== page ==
export slowdown cannot be explained by de-globalisation itself. In fact, the recent export lift also does not commensurate with improvement in global growth. While there has been a 25 per cent increase in global growth rates between FY17 and FY18, the growth in India's export has been much lower. To explain the recent slump in exports, Chinoy highlighted the role of global growth as well exchange rate in the growth of exports. According to a study by Chinoy, it was revealed that longrun elasticity of global growth was around 2.6 per cent. In other words, a 1 per cent global growth enables non-oil exports to grow by 2.6 per cent. Likewise, a significant correlation was found between Real Effective Exchange Rate (REER) and exports growth. As per the study, for every 1 per cent real appreciation in Rupee, the non-oil exports decline by 1.4 per cent. In all, Chinoy emphasized that India's exchange rate gas been a big driver of India's non-oil exports during the last 15 years. However, over the last six years, the importance of both global growth and exchange rate factors has somewhat diminished when compared to the previous years. This has been due to deglobalisation post the financial crisis, and due to increased import content in India's export, which becomes a natural hedge for exchange rate variations. Nevertheless, despite the income and price elasticities of exports coming down over the years, they still matter though there is wide dispersion across sectors. The new-age exports were found to be much more sensitive to changes in price, driven by exchange rate appreciation, as compared to traditional exports. Thus, a 20 per cent appreciation in Real Effective Exchange Rate (REER) from 2014-17 was a substantial drag on exports as it made India's exports less competitive. Chinoy related this real rupee appreciation to the Dutch Disease phenomenon, which was triggered due to the significant fall in oil prices. Due to the fall in global oil prices from 2014-17, there was huge windfall income gain to the country due to a positive terms of trade shock, which, in turn, led to an increase in public and private spending in the country. Generally, if any windfall gain is completely spent, it leads to an appreciation in exchange rate. Moreover, when a country's currency appreciates vis-à-vis other currencies, the exports become expensive and imports become cheaper, rendering domestic industry less competitive. In fact, this was also observed through the trend in Current Account Deficit. While India experienced a lower current account deficit in last few years due to lower oil imports following the low oil prices, however the underlying current account surplus (excluding oil and gold) had worsened. During the four years 2014-2017, India's Current Account Surplus (ex oil and gold) has deteriorated by 3 percentage points, but this was not visible as Current Account deficit was much lower due to lower oil imports. Now with the rise in global oil prices in recent times, India's CAD is forecasted to reach USD 80 billion in FY19, at 2.9 per cent of GDP. India usually has a secured cushion of USD 50 billion from FDI and NRI deposits. Financing additional BOP gap of USD 30 billion may prove challenging in a global liquidity tightening scenario given the risk of US Fed potentially increasing Fed Funds Rates to control overheating of the American economy. Now, the widening of the CAD due to the negative Terms of Trade shock. India's REER has depreciated 6.5 per cent in 2018 ( Jan-May 2018). However, from January 2018 levels, INR has depreciated by only 5 per cent vs USD; far less than Chinese Yuan (6 per cent), Turkish Lira (10 per cent), Brazilian Real (12 per cent) and Argentine Peso (25 per cent) as of June 2018. If we compare external macro indicators during 2013 and 2018, the situation is far better today – Forex reserves are significantly higher, twin deficits of Fiscal and Current Account (as per cent of GDP) are much below that of 2012 and 2013. Additionally, CPI inflation is much lower than that of 2013.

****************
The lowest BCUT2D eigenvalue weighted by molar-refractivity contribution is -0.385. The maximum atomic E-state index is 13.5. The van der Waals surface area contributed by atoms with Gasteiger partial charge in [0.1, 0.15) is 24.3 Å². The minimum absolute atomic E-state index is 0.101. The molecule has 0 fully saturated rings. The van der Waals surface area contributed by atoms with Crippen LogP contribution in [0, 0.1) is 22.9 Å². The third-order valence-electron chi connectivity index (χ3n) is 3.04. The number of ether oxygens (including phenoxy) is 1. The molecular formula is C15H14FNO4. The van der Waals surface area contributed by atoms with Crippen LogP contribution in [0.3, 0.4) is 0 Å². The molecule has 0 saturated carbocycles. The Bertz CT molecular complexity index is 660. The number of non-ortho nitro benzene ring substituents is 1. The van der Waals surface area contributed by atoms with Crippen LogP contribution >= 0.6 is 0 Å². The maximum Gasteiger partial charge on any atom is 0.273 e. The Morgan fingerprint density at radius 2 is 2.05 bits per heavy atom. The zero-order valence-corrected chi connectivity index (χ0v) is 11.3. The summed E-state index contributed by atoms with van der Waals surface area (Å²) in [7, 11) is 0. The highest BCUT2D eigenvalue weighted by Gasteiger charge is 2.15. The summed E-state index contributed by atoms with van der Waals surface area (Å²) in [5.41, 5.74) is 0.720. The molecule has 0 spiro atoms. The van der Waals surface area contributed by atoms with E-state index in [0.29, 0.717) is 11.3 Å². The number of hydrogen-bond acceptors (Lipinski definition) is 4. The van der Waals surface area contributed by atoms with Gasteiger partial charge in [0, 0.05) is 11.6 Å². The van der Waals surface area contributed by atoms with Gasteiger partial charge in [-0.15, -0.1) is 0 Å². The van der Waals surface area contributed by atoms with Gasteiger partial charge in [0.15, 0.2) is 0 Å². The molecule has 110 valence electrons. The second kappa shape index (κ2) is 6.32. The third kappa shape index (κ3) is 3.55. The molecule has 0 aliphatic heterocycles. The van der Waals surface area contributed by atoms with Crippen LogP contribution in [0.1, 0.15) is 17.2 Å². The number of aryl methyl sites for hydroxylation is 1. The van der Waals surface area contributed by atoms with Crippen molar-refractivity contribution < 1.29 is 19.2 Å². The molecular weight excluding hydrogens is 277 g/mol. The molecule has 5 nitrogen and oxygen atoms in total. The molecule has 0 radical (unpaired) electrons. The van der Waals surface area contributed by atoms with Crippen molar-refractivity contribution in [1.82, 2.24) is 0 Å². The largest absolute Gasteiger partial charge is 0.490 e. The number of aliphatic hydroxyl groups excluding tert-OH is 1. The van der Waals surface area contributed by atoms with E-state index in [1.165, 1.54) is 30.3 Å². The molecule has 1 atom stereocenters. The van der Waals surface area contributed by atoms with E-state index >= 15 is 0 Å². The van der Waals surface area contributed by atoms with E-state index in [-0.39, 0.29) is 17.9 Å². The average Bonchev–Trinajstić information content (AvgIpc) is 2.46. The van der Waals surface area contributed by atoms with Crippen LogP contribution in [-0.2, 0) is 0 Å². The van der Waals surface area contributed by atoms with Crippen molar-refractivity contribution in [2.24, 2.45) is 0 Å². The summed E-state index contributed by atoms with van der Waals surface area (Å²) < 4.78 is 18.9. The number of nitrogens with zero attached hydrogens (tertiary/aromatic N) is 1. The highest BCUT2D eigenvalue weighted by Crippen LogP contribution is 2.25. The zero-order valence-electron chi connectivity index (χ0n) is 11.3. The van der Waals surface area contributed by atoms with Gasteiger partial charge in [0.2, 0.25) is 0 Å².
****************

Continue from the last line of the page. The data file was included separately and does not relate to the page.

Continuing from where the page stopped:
Sajjid Chinoy, Chief India Economist, JP Morgan (left) with RV Kanoria, Past President, FICCI.